Sandager went on to describe how knowing yourself more fully gives you the ability to lead more successfully. Just this year he joined the local board of directors for Rock County Corn and Soybean Growers Association.

“The big thing for me about MARL is assertiveness and being self-aware about my emotions,” Sandager said. “Overall I think I have grown quite a bit. The things they have you do, looking at yourself and the different measurements and testing you go through cause you to reflect, and it helps you to improve. It’s been challenging and at times it’s not fun, but I definitely recommend this program to anyone who wants to improve their leadership skills and knowledge base.”

Rochelle Krusemark farms in Trimont with her husband, and they raise corn and soybeans, and contract-finish hogs. Their sons remain involved in farming despite one being a full-time college student and the other pursuing his career as an aerospace engineer.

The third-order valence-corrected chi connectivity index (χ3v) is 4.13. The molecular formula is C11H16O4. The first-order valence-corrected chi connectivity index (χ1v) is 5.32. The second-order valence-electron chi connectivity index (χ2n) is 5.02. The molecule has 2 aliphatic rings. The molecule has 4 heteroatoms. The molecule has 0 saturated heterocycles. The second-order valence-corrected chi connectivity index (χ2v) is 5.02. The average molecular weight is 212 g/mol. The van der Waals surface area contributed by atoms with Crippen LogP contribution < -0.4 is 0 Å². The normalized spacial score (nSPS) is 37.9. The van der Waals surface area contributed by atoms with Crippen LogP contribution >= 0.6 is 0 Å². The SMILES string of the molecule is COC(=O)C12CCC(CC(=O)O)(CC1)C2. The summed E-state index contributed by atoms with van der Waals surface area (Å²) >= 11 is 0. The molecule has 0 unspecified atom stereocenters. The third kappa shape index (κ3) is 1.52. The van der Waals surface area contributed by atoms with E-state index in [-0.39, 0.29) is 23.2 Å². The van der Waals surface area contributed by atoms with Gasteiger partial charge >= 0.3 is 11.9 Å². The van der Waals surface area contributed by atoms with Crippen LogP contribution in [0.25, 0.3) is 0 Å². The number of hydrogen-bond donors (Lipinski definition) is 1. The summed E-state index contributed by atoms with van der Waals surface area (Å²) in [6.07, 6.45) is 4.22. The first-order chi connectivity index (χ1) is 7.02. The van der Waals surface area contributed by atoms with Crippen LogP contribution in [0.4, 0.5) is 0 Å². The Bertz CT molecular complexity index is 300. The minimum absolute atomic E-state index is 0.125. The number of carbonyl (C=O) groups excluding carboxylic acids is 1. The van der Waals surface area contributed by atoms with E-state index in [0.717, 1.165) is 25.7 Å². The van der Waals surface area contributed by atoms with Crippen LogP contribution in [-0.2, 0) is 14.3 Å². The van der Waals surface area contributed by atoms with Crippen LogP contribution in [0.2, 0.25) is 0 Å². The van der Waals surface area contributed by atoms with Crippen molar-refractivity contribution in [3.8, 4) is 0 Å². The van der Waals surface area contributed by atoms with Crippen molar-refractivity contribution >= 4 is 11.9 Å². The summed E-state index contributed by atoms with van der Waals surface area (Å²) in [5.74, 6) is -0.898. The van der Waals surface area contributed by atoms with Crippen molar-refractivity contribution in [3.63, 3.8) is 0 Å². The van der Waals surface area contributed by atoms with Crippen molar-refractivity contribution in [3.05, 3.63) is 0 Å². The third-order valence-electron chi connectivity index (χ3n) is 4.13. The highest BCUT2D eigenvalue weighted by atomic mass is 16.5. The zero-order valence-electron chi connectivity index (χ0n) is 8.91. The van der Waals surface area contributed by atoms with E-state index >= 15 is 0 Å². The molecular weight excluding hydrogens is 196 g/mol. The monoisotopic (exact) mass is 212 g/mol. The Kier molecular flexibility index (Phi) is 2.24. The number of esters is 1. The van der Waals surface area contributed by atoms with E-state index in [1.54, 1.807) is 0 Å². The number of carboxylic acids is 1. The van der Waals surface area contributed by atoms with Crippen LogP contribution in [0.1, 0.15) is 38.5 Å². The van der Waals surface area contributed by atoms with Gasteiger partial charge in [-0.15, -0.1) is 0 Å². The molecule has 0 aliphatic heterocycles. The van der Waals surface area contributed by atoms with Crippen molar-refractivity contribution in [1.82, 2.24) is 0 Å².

She found the trip to Morocco to be everything it was advertised as an eye-opening experience of a very different culture and its agriculture industries.

“We saw both sides,” said Krusemark. “We saw the small farmer that brings his produce by donkey and markets it in the open markets in the city, and then there is the other scale where we visited farmers with thousands of acres of peaches, olives, almonds, pears, oranges and lemons. We visited a huge cooler warehouse –an individual farmer had this set up so he could box his produce for shipping.”

Kirby Hettver, 37, is a farmer and ag equipment/seed entrepreneur.

In addition to farming corn, soybeans, alfalfa and small grains with his father and two brothers, Kirby sells after-market planter parts to improve performance, and equipment to manage dust at grain storage facilities, as well as selling seed corn and soybeans.